When talking about art — a song, a drawing, a choreography, a film — we are often so consumed by meaning. What does this mean? What is the artist trying to say? Why is this important? But art, as we know, is subjective. You can’t decipher a singular meaning from a piece of work any better than you can read the cavernous thoughts inside your own head. But you do know how something makes you feel. And when that feeling leaves, only emptiness remains. Art that doesn’t make you feel at all is an artist’s greatest sin.
Korean superstars BTS confront this head-on with “Black Swan,” the pensive first single from their upcoming studio album Map Of The Soul: 7. In the seven years since their debut, the group’s relationship with their music has changed. And just as they’ve matured — from seven youths hellbent on disrupting the system into seven young men who know the value of self-love but still struggle to practice it — so has their music. Co-written by leader RM, “Black Swan” is BTS at their most raw and unflinching; narratively, it’s their darkest single since 2018’s “Fake Love,” but whereas that was an explosion of anger, “Black Swan” is something deeper and more painful: the loss of feeling. They’re now terrified that the thing that once made them feel everything — their music — will make them feel nothing.
“I been always afraid of if this can no longer resonate,” RM raps over a rolling trap beat, translated to English. “No longer make my heart vibrate / Then like this may be how I die my first death.” (It’s important to note that the accompanying video, an “art film” featuring a haunting performance from Slovenian troupe MN Dance Company and stripped-down vocals, begins with the quote from dancer Martha Graham: “A dancer dies twice — once when they stop dancing, and this first death is the more painful.”)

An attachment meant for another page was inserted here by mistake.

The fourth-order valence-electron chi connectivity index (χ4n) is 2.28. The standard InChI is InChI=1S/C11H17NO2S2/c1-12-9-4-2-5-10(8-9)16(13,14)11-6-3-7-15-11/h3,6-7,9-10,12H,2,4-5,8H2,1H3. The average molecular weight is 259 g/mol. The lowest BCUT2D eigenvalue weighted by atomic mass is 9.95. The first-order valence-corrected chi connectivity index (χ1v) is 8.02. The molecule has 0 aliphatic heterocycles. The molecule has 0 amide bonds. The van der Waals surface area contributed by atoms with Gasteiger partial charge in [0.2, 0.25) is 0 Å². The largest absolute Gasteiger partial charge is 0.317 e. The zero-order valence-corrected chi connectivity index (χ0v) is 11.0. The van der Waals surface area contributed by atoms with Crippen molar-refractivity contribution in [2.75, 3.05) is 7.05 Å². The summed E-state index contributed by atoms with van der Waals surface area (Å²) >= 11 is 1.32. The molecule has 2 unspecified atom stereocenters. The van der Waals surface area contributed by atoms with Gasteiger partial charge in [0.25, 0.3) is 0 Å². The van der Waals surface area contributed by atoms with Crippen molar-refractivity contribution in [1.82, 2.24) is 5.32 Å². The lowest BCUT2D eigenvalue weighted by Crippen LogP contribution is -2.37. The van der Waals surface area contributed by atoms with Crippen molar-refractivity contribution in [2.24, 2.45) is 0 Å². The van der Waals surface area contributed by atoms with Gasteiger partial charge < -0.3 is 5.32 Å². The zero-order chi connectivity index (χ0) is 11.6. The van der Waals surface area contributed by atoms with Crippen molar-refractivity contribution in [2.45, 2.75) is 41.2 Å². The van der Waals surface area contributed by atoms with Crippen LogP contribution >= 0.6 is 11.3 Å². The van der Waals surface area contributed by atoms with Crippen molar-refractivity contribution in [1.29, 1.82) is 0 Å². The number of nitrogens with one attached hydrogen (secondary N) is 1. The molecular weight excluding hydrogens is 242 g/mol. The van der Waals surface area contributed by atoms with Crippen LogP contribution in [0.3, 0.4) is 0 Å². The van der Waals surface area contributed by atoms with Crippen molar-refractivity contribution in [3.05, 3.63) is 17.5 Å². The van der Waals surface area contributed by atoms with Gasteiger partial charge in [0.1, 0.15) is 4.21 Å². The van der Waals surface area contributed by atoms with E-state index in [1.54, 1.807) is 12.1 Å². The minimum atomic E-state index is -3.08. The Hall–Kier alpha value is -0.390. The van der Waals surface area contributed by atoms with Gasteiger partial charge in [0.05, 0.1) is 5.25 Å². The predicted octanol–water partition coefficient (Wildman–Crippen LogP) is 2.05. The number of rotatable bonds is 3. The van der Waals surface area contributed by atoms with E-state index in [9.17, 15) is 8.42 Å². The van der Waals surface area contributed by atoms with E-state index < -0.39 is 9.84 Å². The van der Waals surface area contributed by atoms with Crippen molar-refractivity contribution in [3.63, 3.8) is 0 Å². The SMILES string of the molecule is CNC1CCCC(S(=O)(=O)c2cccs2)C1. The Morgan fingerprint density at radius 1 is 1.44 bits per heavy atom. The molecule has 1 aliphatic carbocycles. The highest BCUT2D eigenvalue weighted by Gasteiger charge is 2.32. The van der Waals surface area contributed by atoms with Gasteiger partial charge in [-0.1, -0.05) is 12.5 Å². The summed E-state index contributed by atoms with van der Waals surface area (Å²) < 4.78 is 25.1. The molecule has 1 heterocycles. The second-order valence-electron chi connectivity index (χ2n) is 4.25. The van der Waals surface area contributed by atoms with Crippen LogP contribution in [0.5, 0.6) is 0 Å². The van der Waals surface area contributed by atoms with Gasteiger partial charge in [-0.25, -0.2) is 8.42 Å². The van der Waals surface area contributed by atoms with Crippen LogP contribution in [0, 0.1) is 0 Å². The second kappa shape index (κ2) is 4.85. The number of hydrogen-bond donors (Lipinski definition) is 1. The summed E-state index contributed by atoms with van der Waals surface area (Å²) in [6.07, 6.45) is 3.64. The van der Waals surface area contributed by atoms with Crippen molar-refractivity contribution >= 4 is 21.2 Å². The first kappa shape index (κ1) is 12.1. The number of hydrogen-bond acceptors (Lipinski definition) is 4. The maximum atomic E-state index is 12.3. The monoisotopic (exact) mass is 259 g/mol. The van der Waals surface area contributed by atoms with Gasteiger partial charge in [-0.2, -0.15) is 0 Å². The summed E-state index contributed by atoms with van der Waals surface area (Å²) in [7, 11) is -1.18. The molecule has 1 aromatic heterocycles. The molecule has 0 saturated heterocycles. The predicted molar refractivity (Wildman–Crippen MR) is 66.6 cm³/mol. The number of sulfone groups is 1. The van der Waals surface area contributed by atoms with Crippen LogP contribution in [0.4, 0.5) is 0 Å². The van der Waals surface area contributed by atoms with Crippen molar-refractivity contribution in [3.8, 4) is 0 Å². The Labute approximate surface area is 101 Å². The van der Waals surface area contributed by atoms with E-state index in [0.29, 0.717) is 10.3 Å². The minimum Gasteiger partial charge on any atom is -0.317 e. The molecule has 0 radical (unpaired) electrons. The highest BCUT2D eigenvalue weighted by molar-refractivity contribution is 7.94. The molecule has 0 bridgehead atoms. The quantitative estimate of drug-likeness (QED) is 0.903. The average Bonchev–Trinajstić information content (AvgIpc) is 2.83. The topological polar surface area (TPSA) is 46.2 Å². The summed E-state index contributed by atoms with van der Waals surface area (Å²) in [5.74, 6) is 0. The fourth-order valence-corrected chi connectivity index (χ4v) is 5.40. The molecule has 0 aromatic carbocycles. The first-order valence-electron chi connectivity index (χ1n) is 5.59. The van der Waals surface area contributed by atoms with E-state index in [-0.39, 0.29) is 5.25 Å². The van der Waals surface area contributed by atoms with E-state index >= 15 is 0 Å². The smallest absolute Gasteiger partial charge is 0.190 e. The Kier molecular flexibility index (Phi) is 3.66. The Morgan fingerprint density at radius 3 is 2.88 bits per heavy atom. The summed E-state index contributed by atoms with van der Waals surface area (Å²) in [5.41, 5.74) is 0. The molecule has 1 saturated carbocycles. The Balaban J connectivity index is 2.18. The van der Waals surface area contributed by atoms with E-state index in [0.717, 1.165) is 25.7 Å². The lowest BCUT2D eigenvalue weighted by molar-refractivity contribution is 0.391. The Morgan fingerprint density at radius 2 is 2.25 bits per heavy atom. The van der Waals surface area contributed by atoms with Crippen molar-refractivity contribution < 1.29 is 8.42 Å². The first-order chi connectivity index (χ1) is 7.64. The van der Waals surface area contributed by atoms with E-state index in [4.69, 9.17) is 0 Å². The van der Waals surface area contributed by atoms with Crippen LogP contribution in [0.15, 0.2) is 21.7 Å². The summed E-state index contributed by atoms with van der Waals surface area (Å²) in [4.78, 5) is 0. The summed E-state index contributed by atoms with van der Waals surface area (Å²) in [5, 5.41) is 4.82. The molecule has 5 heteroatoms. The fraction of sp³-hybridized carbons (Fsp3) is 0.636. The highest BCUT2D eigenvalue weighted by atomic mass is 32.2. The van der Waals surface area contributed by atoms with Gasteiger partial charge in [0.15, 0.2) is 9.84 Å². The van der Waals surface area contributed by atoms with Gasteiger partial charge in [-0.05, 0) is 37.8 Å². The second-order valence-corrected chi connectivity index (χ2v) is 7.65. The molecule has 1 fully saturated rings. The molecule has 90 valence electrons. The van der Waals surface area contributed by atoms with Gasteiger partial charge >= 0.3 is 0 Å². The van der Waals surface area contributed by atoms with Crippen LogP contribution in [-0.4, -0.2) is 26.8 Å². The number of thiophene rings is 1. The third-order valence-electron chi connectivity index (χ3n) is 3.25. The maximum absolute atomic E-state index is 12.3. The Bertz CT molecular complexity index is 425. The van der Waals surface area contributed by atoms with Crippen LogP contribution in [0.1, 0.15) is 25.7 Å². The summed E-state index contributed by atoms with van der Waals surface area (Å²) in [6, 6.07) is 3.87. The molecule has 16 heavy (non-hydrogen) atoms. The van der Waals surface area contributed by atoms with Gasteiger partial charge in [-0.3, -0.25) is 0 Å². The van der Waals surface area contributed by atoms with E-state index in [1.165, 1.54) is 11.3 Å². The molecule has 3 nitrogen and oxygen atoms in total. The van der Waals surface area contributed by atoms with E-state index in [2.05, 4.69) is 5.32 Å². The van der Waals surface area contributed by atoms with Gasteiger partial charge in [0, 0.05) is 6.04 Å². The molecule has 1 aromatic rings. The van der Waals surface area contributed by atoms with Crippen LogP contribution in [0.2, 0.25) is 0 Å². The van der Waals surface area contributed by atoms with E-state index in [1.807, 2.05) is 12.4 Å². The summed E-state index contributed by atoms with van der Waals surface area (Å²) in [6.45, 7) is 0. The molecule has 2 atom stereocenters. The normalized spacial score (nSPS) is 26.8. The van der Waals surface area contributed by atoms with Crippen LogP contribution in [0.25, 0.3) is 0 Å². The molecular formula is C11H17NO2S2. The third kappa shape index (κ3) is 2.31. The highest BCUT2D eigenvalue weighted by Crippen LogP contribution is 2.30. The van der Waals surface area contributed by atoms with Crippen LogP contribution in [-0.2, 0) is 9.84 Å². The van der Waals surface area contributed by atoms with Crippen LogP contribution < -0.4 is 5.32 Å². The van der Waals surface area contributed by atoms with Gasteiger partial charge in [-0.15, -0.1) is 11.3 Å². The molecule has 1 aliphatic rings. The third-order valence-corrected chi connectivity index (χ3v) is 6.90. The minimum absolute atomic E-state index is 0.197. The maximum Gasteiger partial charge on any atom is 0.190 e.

But dancer and vocalist Jimin’s verse is the most emotionally potent: “No song affects me anymore / Crying a silent cry.” It’s a moment of catharsis — the realization that you’re burnt out by the thing you love the most.
Still, where there is despair there is also hope. And while BTS come face-to-face with their deepest fear, they don’t let it completely paralyze them. “Slowly, I open my eyes I’m in my workroom, it’s my studio,” Suga raps. “The waves go darkly by in a throe / But I’ll never get dragged away again.” Jin then cries out, “Nothing can devour me / I shout out with ferocity.”
It’s a twisted dance, the one an artist inflicts on themself. But through these moments of doubt and exhaustion, BTS — and every artist — come to a realization: that art doesn’t make you feel, it is the feeling. Creation is the purest form of self-expression and self-preservation. And you can’t lose something you’ve had all along.
Map Of The Soul: 7 drops February 21. In the lead-up to the new release, BTS has launched “Connect, BTS,” a global public art project that celebrates the work of 22 artists across five cities: London, Berlin, Buenos Aires, Seoul, and New York. A statement on the website reads, “‘Connect, BTS’ reaches for a collective experience that might be only the beginning of new communication between art, music and people.” No doubt that “Black Swan” is also part of that intimate conversation.